Auckland had a history of being well served by public transport but in 1950, the decision was made to dismantle their widespread tram network and reject plans to electrify the rail network. By contrast more money was invested in motorways which led to a devastating fall in public ridership. A lack of political interest in public transport had by the 2000s left Auckland with substantially underused and underfunded bus and rail systems. In recent years new projects have been undertaken to improve public transport and encourage more to use rail infrastructure. In an effort to improve the overall experience for rail customers, Auckland Transport will be employing Transport Officers and installing new electronic ticketing gates at more stations across the city.
The new legislation is expected to provide Transport Officers with warranted powers to enforce fare payment for everyone travelling on Auckland’s ( @AklTransport ) trains, they will be able to issue infringement notices to fare evaders as well as provide assistance to customers. The electronic gates will be activated with the use of the AT HOP card or a paper ticket. There will also be a gate line for passengers who have not yet paid a fare for their journey.
Group Manager AT Metro Operations Brendon Main says AT recently announced a package of customer service and safety improvements under its Safety and Fare Enforcement (SaFE) project. This includes more electronic gates and the testing of a new role on the rail network. The Transport Officer role has been created in response to legislation due to be passed by Parliament next month.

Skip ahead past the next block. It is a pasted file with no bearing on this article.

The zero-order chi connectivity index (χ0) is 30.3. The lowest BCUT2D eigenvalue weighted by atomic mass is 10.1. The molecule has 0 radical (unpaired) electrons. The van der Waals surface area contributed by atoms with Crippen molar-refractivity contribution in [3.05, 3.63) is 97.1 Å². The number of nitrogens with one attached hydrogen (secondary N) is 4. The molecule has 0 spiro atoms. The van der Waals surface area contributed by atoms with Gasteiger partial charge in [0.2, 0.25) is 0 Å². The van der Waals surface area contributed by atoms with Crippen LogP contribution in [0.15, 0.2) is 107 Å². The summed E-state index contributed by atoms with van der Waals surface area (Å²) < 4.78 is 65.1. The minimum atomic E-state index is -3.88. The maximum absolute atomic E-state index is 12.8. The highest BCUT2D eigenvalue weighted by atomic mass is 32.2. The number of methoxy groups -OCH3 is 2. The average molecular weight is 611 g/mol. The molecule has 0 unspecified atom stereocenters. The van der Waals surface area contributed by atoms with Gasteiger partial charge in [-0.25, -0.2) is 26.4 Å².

Majority of all New Zealand’s public transport network is expected to become part of a single ticket-free network with similar payment technology using integrated ticketing. Auckland however has its own smartcard system called 'Hop card' which will be the only exception. A nationwide public transport payment system has been on the Government's proposals for some time, but not before 2026.
“The new electronic ticketing gates and the initial employment of 18 Transport Officers will improve safety while discouraging fare evasion. It is a serious issue for AT with a number of customers not paying for their tickets or not tagging on with their AT HOP cards. The new gates will encourage everyone to pay, while making it more equitable for those who already do. It is also designed to reduce vandalism at stations.”
Auckland Transport spokesman Mark Hannan said if a new system was built they would consider joining at some future date. "Auckland has an existing investment in an operational system that has world-class levels of penetration and performance. We have a plan to further enhance 'Hop' card."
18 Transport Officers are currently being recruited and will work initially on the Western Line to test the new legislation and scope of the role. The use of Transport Officers will be extended across the rail network and at least 120 could eventually be employed subject to the outcome of ongoing consultations. “We think having staff on the trains with legal powers will help make the trip safer and more comfortable for all our passengers. We think they will deter anyone who thinks they can travel without a ticket.”
Transport Officers, along with other staff, will act as a point of contact for incidents on the rail network and at stations they will help with emergency management through a close working relationship with the Police and Transport Operators.
For more more ticketing and payment related stories you might be interested in: